This One Summer

Book review by
Michael Berry, Common Sense Media
This One Summer Book Poster Image
Well-observed graphic novel charts transition to adolesence.

Parents say

age 15+
Based on 10 reviews

Kids say

age 15+
Based on 6 reviews

A lot or a little?

The parents' guide to what's in this book.

Educational Value

This One Summer presents a very realistic picture of how it feels to be on the cusp between childhood and adolescence, fascinated by older teens but not sure how to engage with them. The graphic novel presents opportunities to talk about such topics as teen sex, dealing with arguing parents, and maintaining friendships.

Positive Messages

This One Summer emphasizes the importance of family and friendship. Rose and Windy's families face various challenges, but they're able to find reasons to be hopeful by the end of the book.

Positive Role Models & Representations

In This One Summer, Rose and Windy are interested in pushing boundaries: watching R-rated horror movies, learning hip-hop dance moves, and trying to figure out the troubled romance between the boy behind the counter at the convenience store and his girlfriend. But they're basically good kids, struggling to understand the world around them and treat others with compassion. The strength of their friendship shines through, even though it may change in the future.

Violence

The girls watch violent horror movies such as The Texas Chainsaw Massacre, A Nightmare on Elm Street, and Jaws. Snatches of dialogue and sound effects are presented, but no actual scenes are pictured. An older teen tries to drown herself, but she's rescued.

Sex

An older teen becomes pregnant, and the young father and his friends treat her cruelly. Rose and Windy refer to the pregnant girl as a "slut." Mention is made of "blow jobs," though the term is not explained. Rose overhears her mother's conversation about her miscarriage.

Language

Dialogue in This One Summer contains about a dozen instances each of "s--t," "f--k," and "a--hole." "Boobs," "prick," "douche bag," and "butt" are used a few times each.

Consumerism
Drinking, Drugs & Smoking

Rose's mother drinks wine with a friend. The older teens hold a party where they smoke and drink beer.

What parents need to know

Parents need to know that 2015 Caldecott Honor and Michael L. Printz Honor book This One Summer is a frank and engaging exploration of how friendships and family connections can change over the course of one season. This graphic novel expertly captures what it feels like to be on the cusp between childhood and adolescence. An unwanted teenage pregnancy is an integral part of the story, as do a miscarriage and a suicide attempt. Dialogue in This One Summer contains about a dozen instances each of "s--t," "f--k," and "a--hole." "Boobs," "prick," "douche bag," "slut," and "butt" are employed a few times each. Adults are shown drinking wine, and older teens drink and smoke at an outdoor party.

User Reviews

  • Parents say
  • Kids say
Parent Written bythompson805 February 13, 2015

APPALLED!!!!!

I am truly blown away and appalled! This is completely inappropriate for students and children on the "cusp of adolescence" We have become a society t... Continue reading
Adult Written byjcarlyle February 4, 2015

Not appropriate for a Caldecott Honor Book

Really no stars based on content. Please read the excerpts before purchasing this based on the Caldecott Honor. Very surprised that this is receiving such posit... Continue reading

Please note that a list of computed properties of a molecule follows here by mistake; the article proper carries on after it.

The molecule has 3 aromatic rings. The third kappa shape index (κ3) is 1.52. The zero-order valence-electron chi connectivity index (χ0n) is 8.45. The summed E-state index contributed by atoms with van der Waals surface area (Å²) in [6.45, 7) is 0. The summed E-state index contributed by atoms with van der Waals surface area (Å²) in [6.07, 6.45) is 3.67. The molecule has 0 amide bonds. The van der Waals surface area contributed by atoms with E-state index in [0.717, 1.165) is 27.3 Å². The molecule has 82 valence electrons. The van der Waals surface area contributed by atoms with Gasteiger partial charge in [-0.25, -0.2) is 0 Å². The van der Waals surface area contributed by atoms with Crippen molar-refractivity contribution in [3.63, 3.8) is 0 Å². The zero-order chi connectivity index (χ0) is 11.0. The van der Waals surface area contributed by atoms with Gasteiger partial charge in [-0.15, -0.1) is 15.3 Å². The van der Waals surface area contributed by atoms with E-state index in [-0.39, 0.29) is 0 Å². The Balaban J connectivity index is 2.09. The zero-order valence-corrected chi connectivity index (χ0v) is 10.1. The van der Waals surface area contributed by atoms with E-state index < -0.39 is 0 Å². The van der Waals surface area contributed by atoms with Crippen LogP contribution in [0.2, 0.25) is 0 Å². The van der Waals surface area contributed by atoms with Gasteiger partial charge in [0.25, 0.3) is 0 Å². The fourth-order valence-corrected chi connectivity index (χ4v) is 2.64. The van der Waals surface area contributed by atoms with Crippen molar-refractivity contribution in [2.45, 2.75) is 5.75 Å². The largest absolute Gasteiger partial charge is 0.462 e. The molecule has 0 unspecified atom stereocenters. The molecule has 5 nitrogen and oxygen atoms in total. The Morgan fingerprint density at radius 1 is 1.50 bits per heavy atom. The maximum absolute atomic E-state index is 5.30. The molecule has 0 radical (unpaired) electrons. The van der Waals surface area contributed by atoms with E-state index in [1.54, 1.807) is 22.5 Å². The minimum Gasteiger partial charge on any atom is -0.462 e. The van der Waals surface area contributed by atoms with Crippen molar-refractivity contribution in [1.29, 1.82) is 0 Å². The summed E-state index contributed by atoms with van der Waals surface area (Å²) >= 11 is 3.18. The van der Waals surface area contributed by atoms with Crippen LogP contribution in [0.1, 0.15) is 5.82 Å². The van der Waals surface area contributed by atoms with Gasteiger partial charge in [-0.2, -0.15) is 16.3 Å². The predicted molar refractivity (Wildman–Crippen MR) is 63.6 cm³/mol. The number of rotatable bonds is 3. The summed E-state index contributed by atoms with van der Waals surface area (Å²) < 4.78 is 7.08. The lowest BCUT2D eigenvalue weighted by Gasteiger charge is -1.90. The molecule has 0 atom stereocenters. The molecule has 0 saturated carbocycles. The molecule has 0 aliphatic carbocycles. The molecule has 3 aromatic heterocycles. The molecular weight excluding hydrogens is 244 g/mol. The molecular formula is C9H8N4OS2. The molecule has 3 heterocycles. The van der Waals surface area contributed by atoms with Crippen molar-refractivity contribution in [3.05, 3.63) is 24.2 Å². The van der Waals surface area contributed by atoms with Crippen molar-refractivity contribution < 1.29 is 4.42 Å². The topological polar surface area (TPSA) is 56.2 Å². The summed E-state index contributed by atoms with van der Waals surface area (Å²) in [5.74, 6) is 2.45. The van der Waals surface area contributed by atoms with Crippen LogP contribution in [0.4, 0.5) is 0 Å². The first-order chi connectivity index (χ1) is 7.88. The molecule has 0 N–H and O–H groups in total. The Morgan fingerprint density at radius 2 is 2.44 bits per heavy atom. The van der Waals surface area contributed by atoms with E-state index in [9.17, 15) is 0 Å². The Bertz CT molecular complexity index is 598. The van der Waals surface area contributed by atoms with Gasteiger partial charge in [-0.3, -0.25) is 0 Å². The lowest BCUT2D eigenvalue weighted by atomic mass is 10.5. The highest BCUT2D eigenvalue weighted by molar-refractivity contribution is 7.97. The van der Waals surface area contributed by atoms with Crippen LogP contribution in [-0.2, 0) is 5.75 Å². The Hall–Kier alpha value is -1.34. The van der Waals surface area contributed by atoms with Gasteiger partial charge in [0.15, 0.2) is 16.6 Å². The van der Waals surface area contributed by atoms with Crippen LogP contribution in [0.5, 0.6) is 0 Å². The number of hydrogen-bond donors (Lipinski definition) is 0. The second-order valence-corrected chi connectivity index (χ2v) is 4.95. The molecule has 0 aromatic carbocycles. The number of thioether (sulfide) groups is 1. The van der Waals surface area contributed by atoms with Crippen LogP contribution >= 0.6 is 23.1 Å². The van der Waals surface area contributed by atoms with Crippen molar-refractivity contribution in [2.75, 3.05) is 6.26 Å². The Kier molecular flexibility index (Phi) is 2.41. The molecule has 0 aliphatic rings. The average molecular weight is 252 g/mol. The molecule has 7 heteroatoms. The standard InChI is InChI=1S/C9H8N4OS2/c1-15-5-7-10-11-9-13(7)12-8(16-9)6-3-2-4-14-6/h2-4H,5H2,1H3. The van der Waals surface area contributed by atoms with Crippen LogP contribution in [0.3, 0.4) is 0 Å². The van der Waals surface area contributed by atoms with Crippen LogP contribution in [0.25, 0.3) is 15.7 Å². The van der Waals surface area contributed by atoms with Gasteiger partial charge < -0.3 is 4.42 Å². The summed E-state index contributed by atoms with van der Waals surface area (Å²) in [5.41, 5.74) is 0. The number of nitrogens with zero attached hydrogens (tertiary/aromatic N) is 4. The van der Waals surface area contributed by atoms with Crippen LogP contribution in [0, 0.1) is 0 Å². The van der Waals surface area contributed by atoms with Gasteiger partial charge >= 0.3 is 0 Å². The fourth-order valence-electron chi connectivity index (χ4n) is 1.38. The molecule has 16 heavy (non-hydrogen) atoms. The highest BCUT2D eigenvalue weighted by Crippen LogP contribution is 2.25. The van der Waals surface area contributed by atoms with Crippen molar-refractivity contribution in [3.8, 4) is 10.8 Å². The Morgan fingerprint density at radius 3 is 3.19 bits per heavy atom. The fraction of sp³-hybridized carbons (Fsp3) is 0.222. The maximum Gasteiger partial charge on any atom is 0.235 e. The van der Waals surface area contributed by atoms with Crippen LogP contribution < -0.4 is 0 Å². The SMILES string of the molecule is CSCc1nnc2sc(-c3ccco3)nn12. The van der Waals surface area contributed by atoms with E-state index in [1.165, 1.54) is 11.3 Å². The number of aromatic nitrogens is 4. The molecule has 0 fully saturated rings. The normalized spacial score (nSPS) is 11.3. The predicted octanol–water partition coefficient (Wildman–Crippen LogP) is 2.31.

Teen, 13 years old Written bynutellagirl May 29, 2015

A BOOK TO READ IN SUMMER

It is a good book. Characters are interesting. You get hooked with the story. It's a good book to read in summer. I'm not sure about the age though.... Continue reading
Kid, 9 years old July 19, 2015

Good book, but inappropriate for younger kids

I am 8 and read this book. I think it has high sexual content and inappropriate language. I read it because my mom found it at a store and it had a literary a... Continue reading

What's the story?

Rose and Windy look forward all year to their summer family vacations at Awago Beach. But this year is different for the best friends, as Rose's mother is sad and withdrawn, and she and Rose's dad fight often. Rose develops a crush on "Dud," the older boy who works behind the counter at the local convenience store, and Windy is fascinated by the problems Dud is having with his girlfriend. The year-and-a-half age gap between Rose and Windy feels wider than it used to. When near-tragedy strikes, the girls get a glimpse of what lies beyond childhood.

Is it any good?

THIS ONE SUMMER perfectly captures the awkward transition from childhood to adolescence. Author Mariko Tamaki and illustrator Jillian Tamaki (who are cousins) are perfectly attuned to each other, with the expressive blue-washed artwork conveying both the unfocused energy of the protagonists and the subtlety of their story. The narrative is not action-packed, but the creators achieve powerful effects with economy and grace. It's also gratifying to find a graphic novel that speaks directly and realistically to the lives and dreams of girls in their early teens. 

Talk to your kids about ...

  • Families can talk about how comics and graphic novels tell stories differently from other media. What kinds of effects are available through the combination of words and pictures that aren't available from either method alone?

  • How do friendships change over time? Why do some people remain friends forever, while others drift apart?

  • How do you feel about "slut-shaming"? What does it mean when a young woman is called a slut?

Book details

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